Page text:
What do you do when a piano shows up in your yard? Take a cat-nap? Use it as a coffee table? What’s a band to do when one of its instruments goes missing? And what does a yellow sock have to do with anything? Join Filippa and friends in a whacky adventure when they wake up to find a piano in the front yard.
Hailing from the Tremé neighborhood in New Orleans, Troy “Trombone Shorty” Andrews got his nickname by wielding a trombone twice as long as he was high. A prodigy, he was leading his own band by age six.
In this beautifully written picture book, Hana Hashimoto has signed up to play her violin at her school’s talent show. The trouble is, she’s only a beginner, and she’s had only three lessons. Her brothers insist she isn’t good enough. “It’s a talent show, Hana,” they tell her. “You’ll be a disaster!” Hana remembers how wonderfully her talented grandfather, or Ojiichan, played his violin when she was visiting him in Japan. So, just like Ojiichan, Hana practices every day. She is determined to play her best. When Hana’s confidence wavers on the night of the show, however, she begins to wonder if her brothers were right.
Join the discussion of Hana Hashimoto, Sixth Violin as well as other books sharing “What/who empowers young children in their lives?” on our My Take/Your Take page.
“Orphan Nicolo Zen is all alone in 1700s Venice, save for his clarinet, enchanted by a mysterious magician to allow its first player to perform expertly. Soon Nicolo is a famous virtuoso, wealthy beyond his dreams, but he can’t stop wondering if he earned the success — or the girl he met in Venice is safe from the harm”–
Photographs from around the world celebrate the universal joy that kids get from making music, whether they’re playing instruments, clapping their hands, stomping their feet, or singing.
Every musician knows that learning to play an instrument has its challenges and its rewards. There’s the embarrassing first day of rehearsal, but also the joy of making friends in the orchestra. There’s dealing with a slippery concert dress or simply getting swept up in the music. The twelve children in this book are just like any other musicians practicing their instruments and preparing for a concert. But what sets these music lovers apart is that they all play traditional Chinese musical instruments in a Chinese orchestra.
In “Cada Nino / Every Child, “acclaimed singer/songwriter Tish Hinojosa presents eleven bilingual songs especially for children. Some are playful toe-tappers like “The Barnyard Dance / El Baile Vegetal” where all the peas and greens and cabbage and beans shimmy in the pale moonlight; some are ballads, telling stories about the Mexican Revolution; while some are lullabies, sweet and dreamy, or celebrations of a grandmother’s love. But all of the songs will teach children about the rich mixture of Latino and American culture and tradition that is spreading out from the border across the United States. Every song is presented in both Spanish and English. Lyrics, music and guitar chords will help kids, parents and teachers to sing and play these wonderful songs themselves. Tish Hinojosa grew up in San Antonio in a house full of music. Moving with equal grace through folk, country, pop and Hispanic idioms, Tish’s music is known for dissolving the boundaries between cultures, languages and musical genres. Her CD “Cado Nino /Every Child “garnered a Parent’s Choice Gold Award and an award from the National Association of Parenting Publications. Hinojosa’s music has been widely praised in the national press and she has appeared on “Austin City Limits, Good Morning America, ” and at the White House for former President and Mrs. Clinton. Tish lives in Austin, Texas. Lucia Angela Perez illustrated her first book, “Little Gold Star/ Estrellita de Oro, “with her mother, Gloria Osuna Perez. The book and the poignant story of this mother and daughter was featured on National Public Radio. “Little Gold Star “was chosen by Nick Jr. Magazine as one of the 30 best books of the year 2000. “Cada Nino / Every Child “is Lucia Angela Perez’ second book. Lucia lives in Fort Worth, Texas.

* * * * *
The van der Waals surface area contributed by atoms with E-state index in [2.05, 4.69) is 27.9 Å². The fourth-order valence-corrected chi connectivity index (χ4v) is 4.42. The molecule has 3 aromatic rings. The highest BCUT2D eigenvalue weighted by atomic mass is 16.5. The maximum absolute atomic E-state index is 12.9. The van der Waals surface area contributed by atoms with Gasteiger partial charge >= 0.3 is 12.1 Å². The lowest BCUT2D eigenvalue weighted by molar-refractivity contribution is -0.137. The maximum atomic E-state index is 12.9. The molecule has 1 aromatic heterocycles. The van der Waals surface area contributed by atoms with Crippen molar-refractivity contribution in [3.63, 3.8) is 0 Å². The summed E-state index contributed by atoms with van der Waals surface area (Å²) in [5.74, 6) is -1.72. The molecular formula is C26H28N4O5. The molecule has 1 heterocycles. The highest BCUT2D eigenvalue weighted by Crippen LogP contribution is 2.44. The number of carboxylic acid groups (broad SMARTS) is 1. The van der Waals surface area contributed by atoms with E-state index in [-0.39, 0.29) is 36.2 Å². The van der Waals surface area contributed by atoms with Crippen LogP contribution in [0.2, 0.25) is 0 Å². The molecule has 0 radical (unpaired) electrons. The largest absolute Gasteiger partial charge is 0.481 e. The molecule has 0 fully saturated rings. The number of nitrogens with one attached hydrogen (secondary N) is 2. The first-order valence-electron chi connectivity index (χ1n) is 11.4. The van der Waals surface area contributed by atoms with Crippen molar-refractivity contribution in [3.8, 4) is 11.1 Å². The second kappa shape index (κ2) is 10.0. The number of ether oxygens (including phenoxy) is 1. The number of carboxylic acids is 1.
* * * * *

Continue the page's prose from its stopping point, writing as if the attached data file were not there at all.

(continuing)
An old musician, who has gained more and more recognition for his playing on different instruments, sets out for the King’s music competition and eventually winds up back home with a knowledge of what he really wants.
Tired of being teased, Ngiri, the smallest warthog in Africa, uses a set of magic drums to make wishes, but he is not careful enough and makes the rift between the Warthogs and the beautiful Other Beasts even worse.
A story inspired by events in the boyhood of Winston “Spree” Simon, a pioneer in the development of the steel drum, in which he discovers he can create tunes by banging on discarded cans. Includes author’s note, glossary, and sources.